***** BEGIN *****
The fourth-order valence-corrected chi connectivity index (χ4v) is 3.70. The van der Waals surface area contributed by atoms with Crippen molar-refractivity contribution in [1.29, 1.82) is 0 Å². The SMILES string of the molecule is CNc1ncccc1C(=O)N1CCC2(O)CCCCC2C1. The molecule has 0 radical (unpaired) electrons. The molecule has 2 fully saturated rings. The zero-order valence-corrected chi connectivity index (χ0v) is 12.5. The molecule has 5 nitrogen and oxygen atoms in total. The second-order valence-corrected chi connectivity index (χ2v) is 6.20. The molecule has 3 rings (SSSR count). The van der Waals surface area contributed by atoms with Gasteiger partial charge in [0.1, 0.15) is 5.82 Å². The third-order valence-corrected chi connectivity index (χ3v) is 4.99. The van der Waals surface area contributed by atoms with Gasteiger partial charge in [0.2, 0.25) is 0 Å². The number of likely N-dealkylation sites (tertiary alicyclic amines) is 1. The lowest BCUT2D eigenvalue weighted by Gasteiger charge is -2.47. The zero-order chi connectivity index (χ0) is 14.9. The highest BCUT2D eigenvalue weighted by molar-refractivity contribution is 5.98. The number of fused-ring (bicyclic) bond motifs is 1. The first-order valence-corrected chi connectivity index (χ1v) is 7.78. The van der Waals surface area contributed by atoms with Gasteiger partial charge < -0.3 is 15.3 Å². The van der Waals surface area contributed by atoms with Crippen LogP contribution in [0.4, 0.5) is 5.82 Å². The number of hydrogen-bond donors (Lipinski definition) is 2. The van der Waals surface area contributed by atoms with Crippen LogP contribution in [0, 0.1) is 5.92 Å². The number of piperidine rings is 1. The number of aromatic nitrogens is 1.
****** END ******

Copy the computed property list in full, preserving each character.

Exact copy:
The fourth-order valence-corrected chi connectivity index (χ4v) is 3.70. The van der Waals surface area contributed by atoms with Crippen molar-refractivity contribution in [1.29, 1.82) is 0 Å². The SMILES string of the molecule is CNc1ncccc1C(=O)N1CCC2(O)CCCCC2C1. The molecule has 0 radical (unpaired) electrons. The molecule has 2 fully saturated rings. The zero-order valence-corrected chi connectivity index (χ0v) is 12.5. The molecule has 5 nitrogen and oxygen atoms in total. The second-order valence-corrected chi connectivity index (χ2v) is 6.20. The molecule has 3 rings (SSSR count). The van der Waals surface area contributed by atoms with Gasteiger partial charge in [0.1, 0.15) is 5.82 Å². The third-order valence-corrected chi connectivity index (χ3v) is 4.99. The van der Waals surface area contributed by atoms with Gasteiger partial charge in [0.2, 0.25) is 0 Å². The number of likely N-dealkylation sites (tertiary alicyclic amines) is 1. The lowest BCUT2D eigenvalue weighted by Gasteiger charge is -2.47. The zero-order chi connectivity index (χ0) is 14.9. The highest BCUT2D eigenvalue weighted by molar-refractivity contribution is 5.98. The number of fused-ring (bicyclic) bond motifs is 1. The first-order valence-corrected chi connectivity index (χ1v) is 7.78. The van der Waals surface area contributed by atoms with Gasteiger partial charge < -0.3 is 15.3 Å². The van der Waals surface area contributed by atoms with Crippen LogP contribution in [0.4, 0.5) is 5.82 Å². The number of hydrogen-bond donors (Lipinski definition) is 2. The van der Waals surface area contributed by atoms with Crippen LogP contribution in [0, 0.1) is 5.92 Å². The number of piperidine rings is 1. The number of aromatic nitrogens is 1.